DOJ has occasionally used the Travel Act to charge a commercial-only foreign bribe. Still, for companies reviewing an internal investigation of foreign bribery, the possibility of Travel Act charges must be considered.
Let's first consider what might motivate a prosecutor to bring charges under the Travel Act at all. Despite the technical tone of such charges, each count carries a five-year maximum sentence, so adding those counts would substantially increase the case's overall maximum sentence.
Travel Act charges can also make the case seem bigger and more sophisticated, and subtly emphasize the U.S. activity rather than the foreign bribes.
Charges under the Travel Act might also help ensure that evidence of purely commercial bribery is admitted at trial, because in an FCPA case without such charges, a judge might exclude the evidence of the commercial bribery as merely "prior similar acts" under Federal Rule of Evidence 404(b).
Travel Act charges may also provide some flexibility in reaching a disposition, as defendants may be more willing to plead guilty to counts that do not involve bribes to government officials, or counts that appear to be merely-technical "interstate travel" violations.
A Travel Act charge might also serve as a "fall-back" or alternative charge if the facts and evidence are unclear about whether the bribe recipient was a "foreign official" under the FCPA or a mere business representative, although such "alternative charging" is frowned upon.
For a particularly aggressive prosecutor, charges under the Travel Act might even be used as "predicate acts" to form a "pattern of racketeering" under RICO, which would substantially increase the maximum sentence, the likely actual sentence, and the public's negative impression of the defendants.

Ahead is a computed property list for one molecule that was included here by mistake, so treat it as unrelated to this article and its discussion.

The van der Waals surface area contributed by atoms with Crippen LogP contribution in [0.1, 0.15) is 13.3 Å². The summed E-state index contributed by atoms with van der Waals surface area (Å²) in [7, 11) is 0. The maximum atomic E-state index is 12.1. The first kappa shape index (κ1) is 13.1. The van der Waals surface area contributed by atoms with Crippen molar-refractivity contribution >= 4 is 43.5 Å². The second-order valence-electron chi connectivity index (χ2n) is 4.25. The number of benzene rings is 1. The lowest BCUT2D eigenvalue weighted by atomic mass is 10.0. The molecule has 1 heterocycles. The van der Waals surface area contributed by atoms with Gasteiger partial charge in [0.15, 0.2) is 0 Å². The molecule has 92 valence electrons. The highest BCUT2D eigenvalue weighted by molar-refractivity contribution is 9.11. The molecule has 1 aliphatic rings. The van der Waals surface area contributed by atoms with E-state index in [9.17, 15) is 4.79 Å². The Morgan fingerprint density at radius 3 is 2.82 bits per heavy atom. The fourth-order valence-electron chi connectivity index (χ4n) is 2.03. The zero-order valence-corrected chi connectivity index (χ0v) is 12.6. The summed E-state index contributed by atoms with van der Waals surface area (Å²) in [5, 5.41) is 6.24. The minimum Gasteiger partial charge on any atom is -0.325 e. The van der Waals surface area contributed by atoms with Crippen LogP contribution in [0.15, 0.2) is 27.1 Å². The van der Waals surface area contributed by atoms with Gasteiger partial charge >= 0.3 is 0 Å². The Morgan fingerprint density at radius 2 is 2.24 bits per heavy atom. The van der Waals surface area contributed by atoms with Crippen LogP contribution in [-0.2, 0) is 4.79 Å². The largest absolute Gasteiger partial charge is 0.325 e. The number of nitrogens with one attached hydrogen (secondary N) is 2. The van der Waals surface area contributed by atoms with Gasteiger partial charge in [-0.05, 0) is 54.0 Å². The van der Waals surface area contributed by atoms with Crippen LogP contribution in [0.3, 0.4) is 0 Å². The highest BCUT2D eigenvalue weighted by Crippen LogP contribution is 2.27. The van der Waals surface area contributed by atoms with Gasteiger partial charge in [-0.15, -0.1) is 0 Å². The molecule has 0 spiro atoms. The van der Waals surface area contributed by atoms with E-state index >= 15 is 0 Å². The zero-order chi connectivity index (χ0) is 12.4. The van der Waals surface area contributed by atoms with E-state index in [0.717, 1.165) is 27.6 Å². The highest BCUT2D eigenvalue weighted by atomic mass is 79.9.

Returning to our hypothetical company's internal investigation, discovering a violation of the Travel Act may have even further implications. Ordinarily, bribe payments to foreign business representatives are, like their FCPA counterparts, accompanied by some degree of concealment in the company's accounting records. That can give rise to liability under the FCPA's "books and records" provisions, which require accurate record-keeping, even where there is no bribe to a foreign official at all.
Similarly, there may be a Sarbanes-Oxley violation, depending what was known by the company official who signed the Sarbox financial certifications. There may also be tax consequences. Bribe payments are not deductible as business expenses, so a company that paid commercial bribes and deducted them on its tax returns may face civil, administrative, or even criminal tax liability.
Most importantly, if the company's internal investigation has identified one or more foreign bribes – even if the bribes were purely commercial – the company should move quickly to "clean house" and to improve its anti-corruption compliance program.
The arena of foreign-bribery prosecutions is highly discretionary in terms of both charging and sentencing. Prosecutors will not be impressed if a company did little or nothing upon learning of prior foreign bribes, regardless of whether the ultimate bribe recipient was a foreign official or a mere business representative.
So, where does that leave the hypothetical company whose internal investigation has uncovered a "merely" commercial foreign bribe? Well, as Dorothy said, "we're not in Kansas anymore," and there is a lot of work to be done before any celebrating can begin.